Nick Temple, CEO, Social Investment Business said: “All young people deserve access to high-quality youth services and great youth facilities to thrive in life, but youth provision across the country is sadly unequal. That’s why we’re proud to be able to apply our 20+ years’ knowledge and experience of grant programmes and capital projects to design, manage and deliver the Youth Investment Fund.

“Working alongside our partners National Youth Agency, Key Fund and Resonance, we’ll enable up to 300 youth facilities to be built or refurbished over the next three years. This is a wonderful opportunity to prioritise the needs of young people in England and create a more equal society for future generations.”

BBC Children In Need was the grant administrator for the first phase of the Youth Investment Fund and distributed funding to some 418 eligible youth projects in the most in-demand areas which included:

  • The Community Court Yard in Northampton, a social enterprise delivering traditional youth work, bespoke alternative education and creative workshops based on the youth work curriculum. It was awarded a grant of more than £44,740 to fund a vehicle for detached youth work, gaming booth equipment, CCTV and the refit of the gym area. It will help build positive behaviours and communication skills for disadvantaged young people.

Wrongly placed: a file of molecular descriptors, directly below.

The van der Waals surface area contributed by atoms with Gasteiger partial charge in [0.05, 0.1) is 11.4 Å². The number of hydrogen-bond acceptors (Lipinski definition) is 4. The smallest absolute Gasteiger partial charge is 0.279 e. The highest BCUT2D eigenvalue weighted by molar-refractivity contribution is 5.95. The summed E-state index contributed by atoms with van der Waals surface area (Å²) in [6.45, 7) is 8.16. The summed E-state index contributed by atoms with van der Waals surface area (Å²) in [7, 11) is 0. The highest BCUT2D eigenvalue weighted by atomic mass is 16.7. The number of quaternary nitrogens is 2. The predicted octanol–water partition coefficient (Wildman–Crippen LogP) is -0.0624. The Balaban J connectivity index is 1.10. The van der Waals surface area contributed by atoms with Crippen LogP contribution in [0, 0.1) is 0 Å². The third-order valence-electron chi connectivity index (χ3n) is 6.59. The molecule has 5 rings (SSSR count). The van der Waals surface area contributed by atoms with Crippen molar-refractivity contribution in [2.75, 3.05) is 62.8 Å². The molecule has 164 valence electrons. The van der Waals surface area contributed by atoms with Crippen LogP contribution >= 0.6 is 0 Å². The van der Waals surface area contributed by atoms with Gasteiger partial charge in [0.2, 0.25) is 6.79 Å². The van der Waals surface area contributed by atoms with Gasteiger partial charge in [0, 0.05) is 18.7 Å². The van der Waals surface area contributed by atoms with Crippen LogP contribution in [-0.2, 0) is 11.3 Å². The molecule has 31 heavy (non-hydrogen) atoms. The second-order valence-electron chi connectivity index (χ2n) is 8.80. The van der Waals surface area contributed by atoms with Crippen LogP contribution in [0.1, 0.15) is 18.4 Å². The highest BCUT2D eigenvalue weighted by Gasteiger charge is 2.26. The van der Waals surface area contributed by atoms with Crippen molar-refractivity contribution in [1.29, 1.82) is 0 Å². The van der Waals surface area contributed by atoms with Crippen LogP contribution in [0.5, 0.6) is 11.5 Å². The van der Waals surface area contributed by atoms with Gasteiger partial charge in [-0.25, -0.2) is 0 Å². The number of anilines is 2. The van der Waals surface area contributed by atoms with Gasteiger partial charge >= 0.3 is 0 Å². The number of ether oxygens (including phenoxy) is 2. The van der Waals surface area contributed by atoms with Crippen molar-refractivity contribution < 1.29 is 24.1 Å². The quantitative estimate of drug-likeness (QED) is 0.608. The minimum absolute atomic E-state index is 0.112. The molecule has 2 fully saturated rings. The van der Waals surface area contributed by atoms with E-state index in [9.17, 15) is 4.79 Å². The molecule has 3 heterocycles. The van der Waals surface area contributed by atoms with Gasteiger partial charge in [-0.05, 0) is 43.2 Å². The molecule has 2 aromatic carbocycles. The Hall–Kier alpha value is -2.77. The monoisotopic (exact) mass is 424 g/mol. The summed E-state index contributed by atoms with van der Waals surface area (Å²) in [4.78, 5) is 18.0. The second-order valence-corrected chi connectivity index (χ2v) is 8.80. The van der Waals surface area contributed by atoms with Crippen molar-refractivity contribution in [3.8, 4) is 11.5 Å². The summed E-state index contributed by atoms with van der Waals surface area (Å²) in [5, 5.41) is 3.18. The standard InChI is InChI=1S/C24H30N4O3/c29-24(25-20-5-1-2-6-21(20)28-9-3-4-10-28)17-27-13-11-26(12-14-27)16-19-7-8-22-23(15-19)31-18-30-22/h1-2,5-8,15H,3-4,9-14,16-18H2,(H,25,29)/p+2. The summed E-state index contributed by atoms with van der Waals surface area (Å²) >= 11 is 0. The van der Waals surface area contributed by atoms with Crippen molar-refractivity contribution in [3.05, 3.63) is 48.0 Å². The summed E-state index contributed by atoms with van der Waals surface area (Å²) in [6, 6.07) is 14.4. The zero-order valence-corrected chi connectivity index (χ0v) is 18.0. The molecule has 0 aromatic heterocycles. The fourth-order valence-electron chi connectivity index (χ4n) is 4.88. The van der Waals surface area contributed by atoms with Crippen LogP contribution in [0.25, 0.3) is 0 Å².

• IMO (Inspire, Motivate, Overcome) Charity in Blackburn and Darwen, which aims to help local young people and their families to combat disadvantage and overcome challenges they face. The grant of £32,155, has funded equipment and furnishings for a new Youth Hub which will provide programmes, activities and a safe environment for young people who struggle at school with their mental health and who are in poverty.
  • Brunswick Youth and Community Centre in Bootle, which provides a wide range of activities for young people, received £10,325 of funding to update a community garden space for the youth community centre. It will help promote wellbeing and healthy eating programmes for young people facing mental health challenges and/or at risk of exposure to gang culture.

Leigh Middleton, CEO, National Youth Agency said: “High quality, universal youth provision supports all young people to have somewhere safe to go, to socialise and learn new skills, with a trusted adult who is skilled and trained to support them.